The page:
EXHIBITIONS / ΕΚΘΕΣΕΙΣ
Matt Johnson @ Alison Jacques Gallery
3.5

Alison Jacques Gallery presents the second solo show of American artist Matt Johnson. Spanning the gallery’s main exhibition space on the ground floor as well as some additional side space and a small room upstairs, the exhibition includes six brand new works in total.

A 3m tall, 5m long wooden model of a baby Apatosaurus dinosaur dominates the main downstairs space, in direct dialogue with the granite Stone Nose, while in the adjacent room we find the patinated bronze Python Attacking a Bull covered with white paint and the Stone with Bicycle. The upstairs room is host to the Paper Sculpture 2 (Arch) made with brass and solder, and 33 Piece Kumiki constructed with redwood.

Johnson’s narrative portrays the perpetual conflict between matter and time and the latter’s inexorable impact on every aspect of life. By assembling his Apatosaurus with Californian redwood, a type of tree that apparently belongs to the same family of trees synchronous with dinosaurs, the artist refabricates the image of a life form from the earth’s distant past. The utilisation of parts from a possibly concurrent source of food for an alternative reconstruction of this herbivore, embraces a time bridge equating the two entities.

An analogous disposition is imbued in the rest of the works on the ground floor. The decayed granite nose, fragment of an imaginary colossal statue, and the animal scene (we are informed by the exhibition literature that this is in reference to the work of 19th century French bronze sculptor Antoine-Louis Barye) with its intense corrosive effect, are both somewhat of an underlying memento mori. Death, decay and reclaiming of matter are part of a wider process that characterises existence on this planet. And this is exactly what Johnson may be implying with his convolutingly merged bicycle and stone sculpture. Here, two phenomenically perceivable different objects are amalgamated into one, only to realise that they are not so different from one another after all. They are both part of this corporeal world, imprisoned in their own hypostasis and unable to escape from unavoidable erosion and decline.

The two pieces upstairs compliment the idiosyncrasy of the rest of the works by adding not only the elements of the ephemeral and fragility but also that of infinitude. Johnson, in a noticeably playful mood, embodies his philosophical explorations in stimulating representations of organic and non-organic substances. His works appear as echoes of transient shadows, minutiae in this world’s ever-changing and impermanent nature; a seamless process of recycling that the human kind is ineffectual and often impotent to come to terms with.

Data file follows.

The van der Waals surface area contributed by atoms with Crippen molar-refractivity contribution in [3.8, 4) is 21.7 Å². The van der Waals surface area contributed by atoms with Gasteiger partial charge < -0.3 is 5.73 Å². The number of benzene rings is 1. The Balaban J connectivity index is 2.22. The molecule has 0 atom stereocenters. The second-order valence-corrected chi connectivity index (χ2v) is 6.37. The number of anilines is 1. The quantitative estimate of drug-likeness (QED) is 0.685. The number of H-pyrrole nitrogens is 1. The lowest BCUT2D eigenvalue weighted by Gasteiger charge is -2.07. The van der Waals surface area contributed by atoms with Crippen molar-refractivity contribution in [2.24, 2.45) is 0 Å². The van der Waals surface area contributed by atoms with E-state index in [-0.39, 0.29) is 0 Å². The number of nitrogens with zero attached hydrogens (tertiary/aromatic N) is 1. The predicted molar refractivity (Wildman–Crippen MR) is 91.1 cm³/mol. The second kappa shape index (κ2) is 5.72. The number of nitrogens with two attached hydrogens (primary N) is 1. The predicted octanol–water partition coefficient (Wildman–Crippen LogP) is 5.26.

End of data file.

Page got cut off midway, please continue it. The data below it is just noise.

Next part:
Matt Johnson talked to REVma -/+ about his exhibition and work:

REVma -/+: What is your relation with Classical sculpture and how has this influenced your work?
M.J.: I have always thought that Classical sculpture is incredible, and that it was created so recently. A few thousand years isn’t that long ago; especially when considering the age of the marble that was often carved, being more like millions of years old. I feel Classical sculpture is really quite close to us as opposed to being off in the distance in history. Like it was just around a corner or staring back at us like reflections in a window. It’s inescapable and brilliant.

REVma -/+: Your narrative references the past from today’s point of view. To what extent do your employed media reflect this.
M.J.: Well I often use materials that have a history to them. I like infusing my sensibilities into materials and objects that are already loaded with time on this earth. It’s like the material is meeting me halfway. But sometimes it is something fresh and new and maybe a bit fragile that I’m after. Bronze can work well in this case as an attempt to preserve a moment in time from inevitable decay. Often relationships are made between the past and present in my work, be it my choice of material use or subject matter, it is omnipresent, just as this same connection I think pervades all contemporary life. The ability to have the awareness of what once was as well as what may soon be, is part of what makes humans unique.

REVma -/+: There is an underlying element of playfulness and humour in your work commingled with the solemnity of time and it’s properties. Which of the two do you think your audiences perceive the most in your work?
M.J.: I’m not sure, I know people talk about the humour they see more than they mention any connection to mortality, but that’s also a much easier subject to talk about. Life being more fun than death. These two things are seen at odds but what is revealed is the cycle that inextricably links and binds one to the other.

REVma -/+: You are a young artist and have exhibited in numerous countries and galleries worldwide. How do you see your art evolving in the near future?
M.J.: Well art is always something that is in flux, constantly evolving and trying to become more aware and prescient. I feel it is important to push one’s ability and not settle in contentedness with one’s practice. To propel it forward every day by striving to locate and uncover deeper meanings that hopefully may become evident to you.